In The Mission of the Portuguese Augustinians to Persia and Beyond (1602-1747), John M. Flannery describes the establishment and activities of the Portuguese Augustinian mission in Persia. Hopes of converting the Safavid ruler of the Shi’a Muslim state would come to naught, as would the attempts of Shah ‘Abbas I to use the services of the missionaries, as representatives of the Spanish Habsburgs, to forge an anti-Ottoman alliance with the papacy and the Christian rulers of Europe. Prevented from converting Muslims, the Augustinians turned their attention to Armenian and Syriac Christians in Isfahan, later also establishing new missions among Christians in Georgia and the Mandaeans of the Basra region, all of which are described herein. The history of the Augustinian Order is generally under-represented by contrast with other Orders, and this study breaks new ground in existing scholarship.
John M. Flannery, Ph.D. (2009), Heythrop College, University of London, has published numerous articles on the history of the Portuguese Jesuits and Augustinians, the Trinitarian Order, Eastern Christianity, and aspects of the encounter between Christianity and Islam.
Flannery's study is an incisive investigation of an intruiging episode in early modern cross-cultural history, a valuable addition to the growing body of work on the rich history of relations between the Iberian Peninsula, the Persian Gulf, and Safavid Iran, and a judicious analysis of the missionary role in this encounter. It analyzes the role for Augustinians in Iran in the full awareness that their presence was deeply enmeshed with politics, and shows a fine eye for the different originas and agendas of the various orders with which they competed. It will be of great interest to scholars of church history and of early modern diplomacy, and is a must-read for anyone working on Safavid history. -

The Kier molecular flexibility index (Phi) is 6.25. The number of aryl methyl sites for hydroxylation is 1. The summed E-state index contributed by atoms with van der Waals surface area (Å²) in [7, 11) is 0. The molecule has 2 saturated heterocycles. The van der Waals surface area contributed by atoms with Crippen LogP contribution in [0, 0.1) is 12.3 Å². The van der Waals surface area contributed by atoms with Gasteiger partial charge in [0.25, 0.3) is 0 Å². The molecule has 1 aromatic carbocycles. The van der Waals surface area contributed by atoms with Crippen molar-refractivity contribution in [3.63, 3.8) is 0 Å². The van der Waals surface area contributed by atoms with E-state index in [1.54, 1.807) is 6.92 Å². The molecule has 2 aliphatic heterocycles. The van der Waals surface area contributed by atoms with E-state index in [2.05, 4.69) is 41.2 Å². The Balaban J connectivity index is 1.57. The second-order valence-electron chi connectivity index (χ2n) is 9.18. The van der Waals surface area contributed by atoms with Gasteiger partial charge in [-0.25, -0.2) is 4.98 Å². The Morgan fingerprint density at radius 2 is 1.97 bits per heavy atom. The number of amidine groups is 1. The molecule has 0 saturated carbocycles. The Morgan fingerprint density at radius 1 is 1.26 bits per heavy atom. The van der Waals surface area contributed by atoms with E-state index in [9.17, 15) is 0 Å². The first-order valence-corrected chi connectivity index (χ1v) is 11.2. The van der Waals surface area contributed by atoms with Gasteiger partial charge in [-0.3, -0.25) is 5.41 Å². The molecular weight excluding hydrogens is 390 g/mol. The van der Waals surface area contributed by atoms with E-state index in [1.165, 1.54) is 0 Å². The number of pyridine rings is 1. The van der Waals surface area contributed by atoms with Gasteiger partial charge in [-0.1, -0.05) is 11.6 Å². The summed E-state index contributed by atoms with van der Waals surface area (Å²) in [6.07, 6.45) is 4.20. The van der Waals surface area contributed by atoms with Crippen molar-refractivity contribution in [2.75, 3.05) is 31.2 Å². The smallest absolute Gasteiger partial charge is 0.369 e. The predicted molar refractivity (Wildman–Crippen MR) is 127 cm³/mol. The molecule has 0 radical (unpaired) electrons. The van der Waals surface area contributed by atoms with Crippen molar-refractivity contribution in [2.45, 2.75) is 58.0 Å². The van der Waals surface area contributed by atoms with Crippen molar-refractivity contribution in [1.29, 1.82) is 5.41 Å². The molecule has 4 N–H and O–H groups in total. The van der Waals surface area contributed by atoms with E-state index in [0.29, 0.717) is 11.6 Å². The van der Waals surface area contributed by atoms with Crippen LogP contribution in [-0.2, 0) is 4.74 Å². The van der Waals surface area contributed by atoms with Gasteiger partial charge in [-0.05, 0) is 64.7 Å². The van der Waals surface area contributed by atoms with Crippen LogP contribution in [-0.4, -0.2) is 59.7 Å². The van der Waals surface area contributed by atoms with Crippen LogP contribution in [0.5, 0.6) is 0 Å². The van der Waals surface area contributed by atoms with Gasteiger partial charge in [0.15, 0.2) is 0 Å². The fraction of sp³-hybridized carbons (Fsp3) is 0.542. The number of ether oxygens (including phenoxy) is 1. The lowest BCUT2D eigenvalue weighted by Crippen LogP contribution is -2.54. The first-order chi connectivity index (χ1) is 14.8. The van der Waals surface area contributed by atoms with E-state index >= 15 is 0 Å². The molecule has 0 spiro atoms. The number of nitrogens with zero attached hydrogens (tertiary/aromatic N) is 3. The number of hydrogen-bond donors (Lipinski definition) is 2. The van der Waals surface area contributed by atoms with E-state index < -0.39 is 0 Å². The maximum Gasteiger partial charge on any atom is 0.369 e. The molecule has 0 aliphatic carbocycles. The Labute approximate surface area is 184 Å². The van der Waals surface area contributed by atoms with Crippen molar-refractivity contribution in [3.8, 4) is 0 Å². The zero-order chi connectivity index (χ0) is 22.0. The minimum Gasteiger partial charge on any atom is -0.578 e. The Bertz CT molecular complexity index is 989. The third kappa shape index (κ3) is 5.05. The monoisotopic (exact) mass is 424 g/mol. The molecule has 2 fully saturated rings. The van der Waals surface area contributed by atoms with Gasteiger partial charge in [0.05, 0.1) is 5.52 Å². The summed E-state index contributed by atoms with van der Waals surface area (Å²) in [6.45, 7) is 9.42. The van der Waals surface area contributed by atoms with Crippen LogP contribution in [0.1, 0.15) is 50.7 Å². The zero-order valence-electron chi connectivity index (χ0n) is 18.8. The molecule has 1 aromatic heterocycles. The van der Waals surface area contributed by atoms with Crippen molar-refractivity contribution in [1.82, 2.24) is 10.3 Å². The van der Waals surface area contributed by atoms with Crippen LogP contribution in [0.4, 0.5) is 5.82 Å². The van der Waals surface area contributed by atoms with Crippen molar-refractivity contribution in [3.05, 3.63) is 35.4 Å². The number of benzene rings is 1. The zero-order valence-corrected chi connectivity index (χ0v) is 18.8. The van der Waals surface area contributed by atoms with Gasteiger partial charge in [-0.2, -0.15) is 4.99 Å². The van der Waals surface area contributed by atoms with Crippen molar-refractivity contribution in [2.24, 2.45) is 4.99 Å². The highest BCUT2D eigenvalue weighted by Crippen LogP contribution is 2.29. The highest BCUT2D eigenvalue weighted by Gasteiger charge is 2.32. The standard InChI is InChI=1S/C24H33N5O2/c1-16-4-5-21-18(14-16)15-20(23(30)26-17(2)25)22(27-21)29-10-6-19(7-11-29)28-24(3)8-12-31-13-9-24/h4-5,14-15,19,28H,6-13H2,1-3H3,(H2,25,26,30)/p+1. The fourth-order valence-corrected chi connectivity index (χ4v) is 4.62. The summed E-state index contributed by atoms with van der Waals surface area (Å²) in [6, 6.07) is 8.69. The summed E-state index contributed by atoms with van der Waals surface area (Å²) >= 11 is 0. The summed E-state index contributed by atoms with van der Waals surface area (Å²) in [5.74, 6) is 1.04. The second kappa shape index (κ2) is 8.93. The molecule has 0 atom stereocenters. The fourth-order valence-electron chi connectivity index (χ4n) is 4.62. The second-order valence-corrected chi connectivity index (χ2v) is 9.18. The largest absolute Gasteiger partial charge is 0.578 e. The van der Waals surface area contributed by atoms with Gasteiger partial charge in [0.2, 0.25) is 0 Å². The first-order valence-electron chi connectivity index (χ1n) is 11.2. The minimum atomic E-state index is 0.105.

Rudi Matthee, University of Delaware.
The study grounds itself firmly in archival work in Portugal, Spain, and the Vatican, and builds on an impressive array of sources... An important corrective intervention in the scholarship... The volume is more narrative than analytical, appropriately for a pioneering work, and ends with a discussion of future research. Mission encourages us to look forward to more mature scholarship from John Flannery.Luke Closse, Simon Fraser University, Britisch Columbia.
Flannery offers important reflections on a little-known mission. His work, spanning almost 150 years, creates an appetite for more volumes expanding on the themes he treats. Steve Cochrane in
International Bulletin of Missionary Research
Academic and general readers interested in the history of Christian mission, Eastern Christianity, and Christian encounter with Islam within the context of the Shi'a state of Safavid Persia.